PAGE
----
Another Mother’s Day has come and gone.
There was a time when during our church services, the preacher would call out for the mother with the most children present, the mother with the youngest child and the oldest mother. Flowers would be distributed and accompanied by a rousing round of applause for the winners.
I remember families would all seem to be in the same town to celebrate a Mother’s Day cookout, when moms didn’t cook, but moms always seem to jump right in there to clean up. They just couldn’t help themselves.
Now, families seem so scattered all across this country, chasing job opportunities to further their careers, all missing the sweet ability to just drop in on Mom for a casual visit hoping for that feeling of grounding in a chaotic world full of mixed messages and shifting foundations. Funny how Mom could just calm our concerns with her insistence we try a new dessert recipe.
A lot of us seem to take for granted that everyone has a mother to celebrate with, but many moms have long since gone to be with the Lord, leaving only the memories that fade as the years race by. There is a quiet pause of emptiness when those moms are reminiscently missed while others pat their moms, still present, on the back and hug so tightly.
I am very fortunate to still have my folks alive and kicking in their early ‘80s.
But what about those that no longer have a mom to tell of their day, the achievements of the grandkids, problems to float by them for advice or just to hear that familiar voice they grew up hearing all their life? If you asked these people, whose heart longs for the sound of their mother’s voice: If there was a pay phone that went directly to Heaven, how much would you pay to make that call to Mom? Some would pay hundreds to stand and feed rolled quarters for that connection to be complete. Picture Mom picking up and saying, “Hello, darling.” Whoa … how long would it be before the tears stopped falling and the composure to speak finally came? What would you say or ask? Or would there be a desire to remain silent and just listen to her voice?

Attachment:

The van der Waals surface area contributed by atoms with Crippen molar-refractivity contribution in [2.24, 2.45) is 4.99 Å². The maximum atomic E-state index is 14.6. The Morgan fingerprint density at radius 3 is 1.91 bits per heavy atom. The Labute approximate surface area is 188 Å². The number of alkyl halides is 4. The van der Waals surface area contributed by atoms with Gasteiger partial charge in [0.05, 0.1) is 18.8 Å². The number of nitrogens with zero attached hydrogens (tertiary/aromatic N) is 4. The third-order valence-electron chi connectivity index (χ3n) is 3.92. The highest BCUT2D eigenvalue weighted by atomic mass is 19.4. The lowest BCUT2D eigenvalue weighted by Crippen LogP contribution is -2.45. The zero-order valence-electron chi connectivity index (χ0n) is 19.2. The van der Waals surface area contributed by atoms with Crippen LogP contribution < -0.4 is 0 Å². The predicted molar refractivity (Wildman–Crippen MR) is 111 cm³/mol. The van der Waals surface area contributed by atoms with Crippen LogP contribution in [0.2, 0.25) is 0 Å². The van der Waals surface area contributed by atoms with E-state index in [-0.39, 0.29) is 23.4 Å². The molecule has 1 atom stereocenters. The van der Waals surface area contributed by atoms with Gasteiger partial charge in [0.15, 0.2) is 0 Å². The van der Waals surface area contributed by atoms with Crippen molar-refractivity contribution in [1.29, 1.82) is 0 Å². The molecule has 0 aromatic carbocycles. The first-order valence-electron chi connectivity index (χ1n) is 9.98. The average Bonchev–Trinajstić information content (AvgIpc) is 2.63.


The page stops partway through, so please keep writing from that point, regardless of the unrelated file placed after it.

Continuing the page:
The longer I live, the more I realize it’s not the fear of death that gets me, it’s the sudden absence of a loved one that I’ve come to enjoy the company of and conversation with that would abruptly stop and the realization that communication would be cut off forever and I … still remain.
Considering that thought, what about those that still remain? Do I look at them as a permanent fixture in my life, or should I be more strategic, confronting the absolute limitation of our time together, to value future conversations and in-person moments and plan accordingly?
Maybe make more phone calls, schedule more dinners, plan more camping trips and purposely make more memories. My wife and I have a new favorite saying: “Life is short.” Buy that camper, that boat, that vacation, that electric bike. You don’t want to outlive your money, but you sure don’t want to end up sitting around counting a pile of money and no memories to show for it either.
Unfortunately, there is no pay phone to Heaven, but that dang cell phone of yours is begging to call a friend today.
W.J. Butcher is a Coweta County resident and retired 26-year veteran of the Atlanta Police Department. Send comments, kudos, and criticism to: email@example.com .